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Projects & themes

One of the central aims of LSEE is to produce high-quality, multi-disciplinary in-house research that will track developments in the region. LSEE also aims to encourage research completed in collaborative efforts and co-authorships with partners at the LSE, in the region and further afield.


LSEE staff engage in research projects centred around three thematic streams: Social policy, regional policy and labour markets; European integration, macroeconomic policy and institutional reform; and International relations, minorities, security and state-building.

Social Cohesion 

Research in this stream includes the work of SMEs, regional policy and development, skills shortages and labour market performance, administrative and fiscal decentralisation, health and social services provision, and poverty and social protection. The LSEE Research Network on Social Cohesion in SEE supports and strengthens such areas of research through collaboration with colleagues from the region and the initial support of the Regional Cooperation Council, the IFI Coordination Office for the Western Balkans and Turkey, and the Friedrich Ebert Stiftung.

Research Projects & Programmes Associated with Stream 1

Joint IFRI-LSEE Research Programme


The Research Programme on South Eastern Europe was a collaborative effort by two leading institutions, LSEE - LSE Research on South Eastern Europe and L'lnstitut franyais des relations internationales (Ifri). The Programme would not have been possible without generous support by the John S. Latsis Public Benefit Foundation to which we would like to record our lasting gratitude.

Labour Markets in SEE Research Programme

This programme was supported by the LSEE funding framework through the National Bank of Greece Research Fund. The programme was established in October 2012 and in its initial phase was expected to last for 12 months. Four research projects are running within the programme, concerning topical and pressing issues for the region’s labour market(s).

These are: (i) Employment polarisation under transition: changing occupational distributions and their geography; (ii) Non-standard forms of employment: determinants and impact on individual employment progression; (iii) Employment and skills: mismatch, activation and inclusion; and (iv) Impact of public sector employment on local labour markets.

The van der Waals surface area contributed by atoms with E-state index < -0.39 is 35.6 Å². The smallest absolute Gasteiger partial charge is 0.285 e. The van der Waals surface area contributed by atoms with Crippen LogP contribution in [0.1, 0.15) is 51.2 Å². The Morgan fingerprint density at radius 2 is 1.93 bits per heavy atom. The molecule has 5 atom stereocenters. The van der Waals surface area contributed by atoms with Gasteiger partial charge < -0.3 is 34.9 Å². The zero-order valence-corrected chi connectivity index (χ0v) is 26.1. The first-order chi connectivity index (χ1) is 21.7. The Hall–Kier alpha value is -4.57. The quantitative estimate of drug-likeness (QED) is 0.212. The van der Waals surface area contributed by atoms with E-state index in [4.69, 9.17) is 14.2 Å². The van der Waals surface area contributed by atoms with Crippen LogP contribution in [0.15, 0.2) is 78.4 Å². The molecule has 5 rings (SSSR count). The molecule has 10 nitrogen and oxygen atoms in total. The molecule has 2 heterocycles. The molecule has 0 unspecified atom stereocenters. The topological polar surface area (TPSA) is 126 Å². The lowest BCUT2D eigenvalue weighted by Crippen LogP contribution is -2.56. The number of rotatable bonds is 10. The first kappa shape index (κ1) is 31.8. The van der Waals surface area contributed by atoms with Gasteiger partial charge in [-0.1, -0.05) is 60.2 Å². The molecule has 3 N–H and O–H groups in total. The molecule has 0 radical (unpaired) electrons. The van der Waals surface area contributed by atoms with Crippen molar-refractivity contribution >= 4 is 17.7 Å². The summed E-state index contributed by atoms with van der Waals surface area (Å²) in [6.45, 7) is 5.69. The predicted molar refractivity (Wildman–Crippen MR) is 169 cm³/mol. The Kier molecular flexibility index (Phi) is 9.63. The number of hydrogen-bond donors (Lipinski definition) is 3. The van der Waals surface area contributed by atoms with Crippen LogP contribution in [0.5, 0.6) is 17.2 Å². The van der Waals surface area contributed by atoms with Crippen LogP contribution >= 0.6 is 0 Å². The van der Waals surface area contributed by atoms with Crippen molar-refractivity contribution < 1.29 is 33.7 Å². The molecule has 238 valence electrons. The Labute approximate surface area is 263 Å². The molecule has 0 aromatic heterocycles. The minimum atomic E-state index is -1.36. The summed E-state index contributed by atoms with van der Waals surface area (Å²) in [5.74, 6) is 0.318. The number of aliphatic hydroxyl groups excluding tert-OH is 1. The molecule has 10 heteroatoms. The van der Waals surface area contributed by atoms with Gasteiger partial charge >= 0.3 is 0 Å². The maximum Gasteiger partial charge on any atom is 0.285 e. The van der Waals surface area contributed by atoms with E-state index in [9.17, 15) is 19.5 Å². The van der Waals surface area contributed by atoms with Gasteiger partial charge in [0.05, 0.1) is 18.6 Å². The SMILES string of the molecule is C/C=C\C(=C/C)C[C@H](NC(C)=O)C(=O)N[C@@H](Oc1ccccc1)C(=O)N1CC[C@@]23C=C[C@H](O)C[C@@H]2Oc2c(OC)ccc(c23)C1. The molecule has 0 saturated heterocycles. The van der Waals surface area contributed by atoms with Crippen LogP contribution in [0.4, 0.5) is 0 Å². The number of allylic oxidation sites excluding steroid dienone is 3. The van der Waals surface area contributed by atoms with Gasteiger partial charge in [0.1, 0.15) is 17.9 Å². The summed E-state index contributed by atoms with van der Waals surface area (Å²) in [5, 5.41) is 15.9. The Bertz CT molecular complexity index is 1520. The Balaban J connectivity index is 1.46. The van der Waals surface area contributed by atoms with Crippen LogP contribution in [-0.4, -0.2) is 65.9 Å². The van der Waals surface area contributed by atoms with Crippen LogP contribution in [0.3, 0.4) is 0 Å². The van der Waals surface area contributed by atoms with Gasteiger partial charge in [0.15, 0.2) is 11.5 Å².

SEARCH: FP7 Project

The project Sharing Knowledge Assets: Interegionally Cohesive Neighbourhoods, SEARCH, was part of the European Union's Seventh Framework Programme.

SEARCH focuses on the study of relations between EU countries and their neighbours, with particular attention paid to aspects such as movement of people, goods and knowledge to strengthen the ties between the European Union and surrounding nations, in Eastern Europe, the Near East and the southern Mediterranean region.

Vocational Education and Social Inclusion

A research project on “Mapping of VET Educational Policies and Practices for Social Inclusion and Social Cohesion in the Western Balkans, Israel and Turkey” was awarded to LSE Enterprise in collaboration with LSEE in June 2012.

The aim of the project was to deepen our understanding of the main barriers and potential opportunities for building inclusive and equitable VET systems in the Western Balkans, Turkey and Israel. It provided new evidence on the role of VET in combating social inclusion and contributing to building more cohesive societies.

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Welfare Systems and Minorities in SEE Research Project

This project was supported by the LSEE funding framework for the first stage of a new research initiative designed to explore the relationship between systems of welfare and minorities in South East Europe, with a particular focus on the Roma population. It began in September 2012 and was funded for 12 months.


In the fields of economic policy and performance the topics covered have been FDI spill-overs (in Bulgaria and Serbia), trade integration and the new CEFTA2006 , the emergence of industrial centres in Central Turkey, and the impact of the global economic crisis on the region as a whole. Other areas of research include analyses of the process of European association, evaluation of the investment of pre-accession assistance, analysis of trade flows and trade integration (CEFTA) and others.